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EyCon (Early Conflict Photography and Visual AI)

I am thrilled to be the Principal Investigator (UK) for the Early Conflict Photography 1890-1918 and Visual AI (EyCon) project. EyCon aims at harnessing Artificial Intelligence (AI) reliant tools to analyse a large corpus of photographs, and the project’s database will include thousands of historical photographs documenting armed violence. EyCon is co-funded by AHRC/Labex Passés dans le Présent joint grant (more about the programme here) and a Université de Paris Idex “chaire environnée”.

Recent digitisation efforts of historical photographs by archival institutions have often been done in silo. This is an issue for researchers and archivists, but it also raises the question of public uses of history when it comes to contemporary perspectives on colonial/imperial warfare. Disconnected visual repositories reinforce deeply entrenched notions of national exceptionalism in France, Britain and in other states with a history of international interventionism and expansionism. Drawing on advanced technologies such as AI, EyCon aims at connecting, analysing and commenting on these divided repositories to increase the discoverability and usability of overlooked and scattered material on colonial, imperial and international armed conflicts up to 1918. 

I will be working with Dr Julien Schuh, Prof. Daniel Foliard, and other colleagues (including a UK postdoc). The project is partnering with a wide network of archival institutions in France and in the UK, and will bring together Humanities scholars, technical experts, archivists and other stakeholders to produce innovative research at the juncture of computer science, archival studies and history. It will also make digitised records more accessible to a wide range of users.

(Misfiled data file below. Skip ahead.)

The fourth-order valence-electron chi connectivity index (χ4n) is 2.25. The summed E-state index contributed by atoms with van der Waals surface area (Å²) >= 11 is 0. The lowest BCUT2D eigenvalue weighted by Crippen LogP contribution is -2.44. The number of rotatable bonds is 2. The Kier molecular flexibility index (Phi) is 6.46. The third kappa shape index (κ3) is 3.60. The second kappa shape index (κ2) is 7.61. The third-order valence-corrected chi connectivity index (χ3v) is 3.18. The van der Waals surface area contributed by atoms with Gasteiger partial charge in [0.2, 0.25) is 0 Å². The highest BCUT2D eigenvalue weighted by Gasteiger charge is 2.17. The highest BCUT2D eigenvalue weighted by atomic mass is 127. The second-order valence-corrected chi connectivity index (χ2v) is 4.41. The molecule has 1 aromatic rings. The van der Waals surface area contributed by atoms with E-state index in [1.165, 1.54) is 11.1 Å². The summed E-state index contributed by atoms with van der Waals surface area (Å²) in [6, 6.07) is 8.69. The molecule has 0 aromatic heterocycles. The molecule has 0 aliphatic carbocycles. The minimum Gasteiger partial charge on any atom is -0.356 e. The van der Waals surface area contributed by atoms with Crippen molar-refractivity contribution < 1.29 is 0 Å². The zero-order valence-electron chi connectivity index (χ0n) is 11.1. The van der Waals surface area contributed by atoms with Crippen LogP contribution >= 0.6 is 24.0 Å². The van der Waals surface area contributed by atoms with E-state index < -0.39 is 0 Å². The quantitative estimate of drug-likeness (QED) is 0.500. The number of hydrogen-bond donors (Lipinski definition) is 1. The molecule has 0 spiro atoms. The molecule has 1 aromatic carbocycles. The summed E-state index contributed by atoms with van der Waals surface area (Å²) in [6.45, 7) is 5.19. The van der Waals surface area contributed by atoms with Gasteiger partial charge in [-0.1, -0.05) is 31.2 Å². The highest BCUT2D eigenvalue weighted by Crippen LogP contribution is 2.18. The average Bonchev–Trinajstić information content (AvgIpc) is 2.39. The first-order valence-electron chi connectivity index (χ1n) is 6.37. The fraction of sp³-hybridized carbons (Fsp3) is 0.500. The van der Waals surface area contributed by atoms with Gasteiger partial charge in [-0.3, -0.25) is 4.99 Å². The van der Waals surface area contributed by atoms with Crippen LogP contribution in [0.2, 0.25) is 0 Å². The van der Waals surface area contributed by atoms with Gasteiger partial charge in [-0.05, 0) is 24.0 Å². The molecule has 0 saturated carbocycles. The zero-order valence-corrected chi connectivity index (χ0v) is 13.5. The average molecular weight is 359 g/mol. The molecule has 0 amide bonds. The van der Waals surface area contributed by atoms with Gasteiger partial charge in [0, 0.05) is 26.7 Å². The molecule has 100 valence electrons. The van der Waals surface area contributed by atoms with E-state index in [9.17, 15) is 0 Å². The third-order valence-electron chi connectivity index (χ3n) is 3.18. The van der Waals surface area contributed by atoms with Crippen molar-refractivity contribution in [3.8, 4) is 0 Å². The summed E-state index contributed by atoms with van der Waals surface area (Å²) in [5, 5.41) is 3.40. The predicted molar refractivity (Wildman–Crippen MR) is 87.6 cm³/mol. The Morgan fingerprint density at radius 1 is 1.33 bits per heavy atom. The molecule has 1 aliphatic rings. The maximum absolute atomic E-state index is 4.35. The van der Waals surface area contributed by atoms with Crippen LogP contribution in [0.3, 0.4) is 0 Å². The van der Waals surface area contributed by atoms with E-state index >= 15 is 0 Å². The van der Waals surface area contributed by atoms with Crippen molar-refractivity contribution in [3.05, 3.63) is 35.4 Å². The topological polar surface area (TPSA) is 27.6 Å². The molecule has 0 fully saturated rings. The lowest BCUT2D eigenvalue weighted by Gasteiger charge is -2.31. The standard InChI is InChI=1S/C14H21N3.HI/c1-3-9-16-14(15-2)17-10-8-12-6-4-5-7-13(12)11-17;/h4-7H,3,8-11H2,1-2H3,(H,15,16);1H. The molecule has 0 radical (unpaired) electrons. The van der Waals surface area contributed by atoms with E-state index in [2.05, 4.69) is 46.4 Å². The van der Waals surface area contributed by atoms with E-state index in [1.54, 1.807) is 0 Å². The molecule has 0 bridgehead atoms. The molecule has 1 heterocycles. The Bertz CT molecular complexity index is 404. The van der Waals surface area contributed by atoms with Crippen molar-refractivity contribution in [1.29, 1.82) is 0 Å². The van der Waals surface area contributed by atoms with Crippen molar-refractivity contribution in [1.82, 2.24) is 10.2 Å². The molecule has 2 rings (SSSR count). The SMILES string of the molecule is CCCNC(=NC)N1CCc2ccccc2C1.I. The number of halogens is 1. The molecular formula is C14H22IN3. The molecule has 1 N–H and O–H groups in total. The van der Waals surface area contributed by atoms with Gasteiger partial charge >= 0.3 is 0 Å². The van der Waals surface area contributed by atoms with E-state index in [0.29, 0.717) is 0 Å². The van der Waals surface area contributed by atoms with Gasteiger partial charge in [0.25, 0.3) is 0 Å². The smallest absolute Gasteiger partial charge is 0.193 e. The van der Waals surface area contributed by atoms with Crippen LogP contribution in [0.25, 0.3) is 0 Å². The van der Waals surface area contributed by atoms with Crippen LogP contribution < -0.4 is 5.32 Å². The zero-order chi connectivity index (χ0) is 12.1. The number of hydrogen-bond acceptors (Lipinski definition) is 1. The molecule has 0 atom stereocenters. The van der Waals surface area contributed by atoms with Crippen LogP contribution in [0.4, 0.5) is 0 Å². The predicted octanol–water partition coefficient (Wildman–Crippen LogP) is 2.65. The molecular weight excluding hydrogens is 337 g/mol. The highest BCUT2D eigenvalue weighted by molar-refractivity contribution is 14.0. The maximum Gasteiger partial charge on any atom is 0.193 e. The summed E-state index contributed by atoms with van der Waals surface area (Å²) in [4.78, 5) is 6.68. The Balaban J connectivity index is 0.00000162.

EyCon’s primary objective is to assess the usefulness of computation to visualise, navigate and analyse large visual corpora. The project aims at harnessing and questioning computation as well as testing new approaches to visualisation when it is applied to historical investigation. In doing so, it addresses the ethical and epistemological issues raised by the application of AI tools to controversial pasts.

EyCon has two specific objectives:

1. The aggregation of data into a thematic collection on early conflict photography. A wide array of photographic material from disconnected repositories will be aggregated into a thematic collection on early conflict photography (1890-1918) with a focus on non-European theatres of war. Image extraction scripts will be used to enrich the database with photo-engravings from digitised published material. The collection will be interoperable and consistent with the IIIF framework.

2. The development of AI techniques for historical enquiry and data enrichment of a large visual corpus of historical photographs. EyCon aims at providing researchers and other users with integrated computational tools to apply distant vision to its visual database and solutions to augment their close reading capacities. The project team will use AI-reliant tools:
To compare and search images for similarities
To visualise of a large visual corpus thanks to image embeddings, topic modeling and clustering
To isolate photographic tropes, subgenres as well as significant “anomalies” in the database
To retrain existing datasets on early conflict photographs.